scipy.sparse.csgraph.shortest_path¶

scipy.sparse.csgraph.
shortest_path
(csgraph, method='auto', directed=True, return_predecessors=False, unweighted=False, overwrite=False, indices=None)¶ Perform a shortestpath graph search on a positive directed or undirected graph.
New in version 0.11.0.
 Parameters
 csgrapharray, matrix, or sparse matrix, 2 dimensions
The N x N array of distances representing the input graph.
 methodstring [‘auto’’FW’’D’], optional
Algorithm to use for shortest paths. Options are:
 ‘auto’ – (default) select the best among ‘FW’, ‘D’, ‘BF’, or ‘J’
based on the input data.
 ‘FW’ – FloydWarshall algorithm. Computational cost is
approximately
O[N^3]
. The input csgraph will be converted to a dense representation. ‘D’ – Dijkstra’s algorithm with Fibonacci heaps. Computational
cost is approximately
O[N(N*k + N*log(N))]
, wherek
is the average number of connected edges per node. The input csgraph will be converted to a csr representation. ‘BF’ – BellmanFord algorithm. This algorithm can be used when
weights are negative. If a negative cycle is encountered, an error will be raised. Computational cost is approximately
O[N(N^2 k)]
, wherek
is the average number of connected edges per node. The input csgraph will be converted to a csr representation. ‘J’ – Johnson’s algorithm. Like the BellmanFord algorithm,
Johnson’s algorithm is designed for use when the weights are negative. It combines the BellmanFord algorithm with Dijkstra’s algorithm for faster computation.
 directedbool, optional
If True (default), then find the shortest path on a directed graph: only move from point i to point j along paths csgraph[i, j]. If False, then find the shortest path on an undirected graph: the algorithm can progress from point i to j along csgraph[i, j] or csgraph[j, i]
 return_predecessorsbool, optional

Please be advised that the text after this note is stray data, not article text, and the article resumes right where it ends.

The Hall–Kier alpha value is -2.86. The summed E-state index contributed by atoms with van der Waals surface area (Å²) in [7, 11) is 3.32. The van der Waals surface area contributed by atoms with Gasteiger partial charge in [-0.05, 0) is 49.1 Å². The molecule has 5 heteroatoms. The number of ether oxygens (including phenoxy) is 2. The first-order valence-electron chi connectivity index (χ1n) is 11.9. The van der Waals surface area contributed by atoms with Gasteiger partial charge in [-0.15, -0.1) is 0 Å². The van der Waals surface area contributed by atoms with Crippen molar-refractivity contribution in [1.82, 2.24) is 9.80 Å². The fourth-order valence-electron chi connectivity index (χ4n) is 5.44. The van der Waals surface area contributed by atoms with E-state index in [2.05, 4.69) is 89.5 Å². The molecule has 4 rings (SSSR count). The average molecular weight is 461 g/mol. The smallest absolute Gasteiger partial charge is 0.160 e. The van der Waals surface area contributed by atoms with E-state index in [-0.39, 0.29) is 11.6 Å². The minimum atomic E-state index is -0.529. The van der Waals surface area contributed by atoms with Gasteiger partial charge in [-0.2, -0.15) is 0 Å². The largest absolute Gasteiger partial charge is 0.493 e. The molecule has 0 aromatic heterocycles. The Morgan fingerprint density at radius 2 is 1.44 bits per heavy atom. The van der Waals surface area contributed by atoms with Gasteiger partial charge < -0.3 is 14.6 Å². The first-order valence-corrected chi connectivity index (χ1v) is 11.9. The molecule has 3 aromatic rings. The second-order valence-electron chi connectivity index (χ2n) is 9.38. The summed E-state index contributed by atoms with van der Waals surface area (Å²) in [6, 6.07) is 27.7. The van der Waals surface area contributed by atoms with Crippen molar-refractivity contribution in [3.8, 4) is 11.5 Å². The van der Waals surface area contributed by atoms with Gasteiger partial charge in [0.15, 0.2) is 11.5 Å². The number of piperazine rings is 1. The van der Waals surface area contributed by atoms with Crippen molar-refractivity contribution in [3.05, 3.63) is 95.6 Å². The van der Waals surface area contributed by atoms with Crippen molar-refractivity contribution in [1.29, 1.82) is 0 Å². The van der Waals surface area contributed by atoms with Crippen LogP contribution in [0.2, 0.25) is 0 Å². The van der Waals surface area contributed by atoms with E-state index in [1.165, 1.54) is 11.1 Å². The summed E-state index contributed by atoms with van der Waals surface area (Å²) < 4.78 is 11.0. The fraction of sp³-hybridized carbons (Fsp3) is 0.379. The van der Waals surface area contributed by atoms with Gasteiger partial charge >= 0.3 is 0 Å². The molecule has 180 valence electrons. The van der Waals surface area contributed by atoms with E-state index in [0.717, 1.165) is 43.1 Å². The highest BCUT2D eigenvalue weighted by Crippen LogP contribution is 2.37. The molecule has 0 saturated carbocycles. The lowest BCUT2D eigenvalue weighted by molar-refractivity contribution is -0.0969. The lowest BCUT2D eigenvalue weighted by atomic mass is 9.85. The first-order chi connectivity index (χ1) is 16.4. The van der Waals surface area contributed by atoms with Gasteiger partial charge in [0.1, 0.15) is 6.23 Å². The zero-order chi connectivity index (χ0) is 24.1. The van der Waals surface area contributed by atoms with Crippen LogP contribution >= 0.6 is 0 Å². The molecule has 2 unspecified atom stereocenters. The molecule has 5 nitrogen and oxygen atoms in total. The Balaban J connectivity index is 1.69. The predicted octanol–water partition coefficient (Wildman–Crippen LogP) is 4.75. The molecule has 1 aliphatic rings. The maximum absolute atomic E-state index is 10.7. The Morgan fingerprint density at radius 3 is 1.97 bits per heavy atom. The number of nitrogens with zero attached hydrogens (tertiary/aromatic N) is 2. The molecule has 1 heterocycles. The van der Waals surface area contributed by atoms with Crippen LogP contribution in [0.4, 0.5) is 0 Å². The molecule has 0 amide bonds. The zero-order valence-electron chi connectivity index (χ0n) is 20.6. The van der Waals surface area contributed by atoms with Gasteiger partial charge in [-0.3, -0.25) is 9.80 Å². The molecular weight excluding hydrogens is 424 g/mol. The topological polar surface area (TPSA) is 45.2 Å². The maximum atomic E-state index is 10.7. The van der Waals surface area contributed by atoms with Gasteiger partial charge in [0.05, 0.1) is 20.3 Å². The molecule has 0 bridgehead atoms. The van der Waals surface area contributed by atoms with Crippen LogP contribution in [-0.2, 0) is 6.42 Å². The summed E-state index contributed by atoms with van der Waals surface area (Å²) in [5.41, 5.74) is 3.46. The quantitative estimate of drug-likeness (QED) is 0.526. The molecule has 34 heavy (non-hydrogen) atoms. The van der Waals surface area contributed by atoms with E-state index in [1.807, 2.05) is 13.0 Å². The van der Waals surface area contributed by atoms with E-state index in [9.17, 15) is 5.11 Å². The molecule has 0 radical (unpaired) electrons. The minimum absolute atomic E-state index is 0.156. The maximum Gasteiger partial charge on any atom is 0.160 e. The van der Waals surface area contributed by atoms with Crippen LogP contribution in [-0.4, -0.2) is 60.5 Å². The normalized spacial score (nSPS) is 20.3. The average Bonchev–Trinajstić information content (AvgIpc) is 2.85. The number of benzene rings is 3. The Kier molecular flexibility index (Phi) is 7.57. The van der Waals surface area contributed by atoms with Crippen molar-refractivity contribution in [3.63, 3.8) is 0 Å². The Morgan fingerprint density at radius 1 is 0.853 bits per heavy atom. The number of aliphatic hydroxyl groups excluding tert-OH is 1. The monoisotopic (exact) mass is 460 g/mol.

If True, return the size (N, N) predecesor matrix
 unweightedbool, optional
If True, then find unweighted distances. That is, rather than finding the path between each point such that the sum of weights is minimized, find the path such that the number of edges is minimized.
 overwritebool, optional
If True, overwrite csgraph with the result. This applies only if method == ‘FW’ and csgraph is a dense, cordered array with dtype=float64.
 indicesarray_like or int, optional
If specified, only compute the paths for the points at the given indices. Incompatible with method == ‘FW’.
 Returns
 dist_matrixndarray
The N x N matrix of distances between graph nodes. dist_matrix[i,j] gives the shortest distance from point i to point j along the graph.
 predecessorsndarray
Returned only if return_predecessors == True. The N x N matrix of predecessors, which can be used to reconstruct the shortest paths. Row i of the predecessor matrix contains information on the shortest paths from point i: each entry predecessors[i, j] gives the index of the previous node in the path from point i to point j. If no path exists between point i and j, then predecessors[i, j] = 9999
 Raises
 NegativeCycleError:
if there are negative cycles in the graph
Notes
As currently implemented, Dijkstra’s algorithm and Johnson’s algorithm do not work for graphs with directiondependent distances when directed == False. i.e., if csgraph[i,j] and csgraph[j,i] are nonequal edges, method=’D’ may yield an incorrect result.
Examples
>>> from scipy.sparse import csr_matrix >>> from scipy.sparse.csgraph import shortest_path
>>> graph = [ ... [0, 1 , 2, 0], ... [0, 0, 0, 1], ... [2, 0, 0, 3], ... [0, 0, 0, 0] ... ] >>> graph = csr_matrix(graph) >>> print(graph) (0, 1) 1 (0, 2) 2 (1, 3) 1 (2, 0) 2 (2, 3) 3
>>> dist_matrix, predecessors = shortest_path(csgraph=graph, directed=False, indices=0, return_predecessors=True) >>> dist_matrix array([ 0., 1., 2., 2.]) >>> predecessors array([9999, 0, 0, 1], dtype=int32)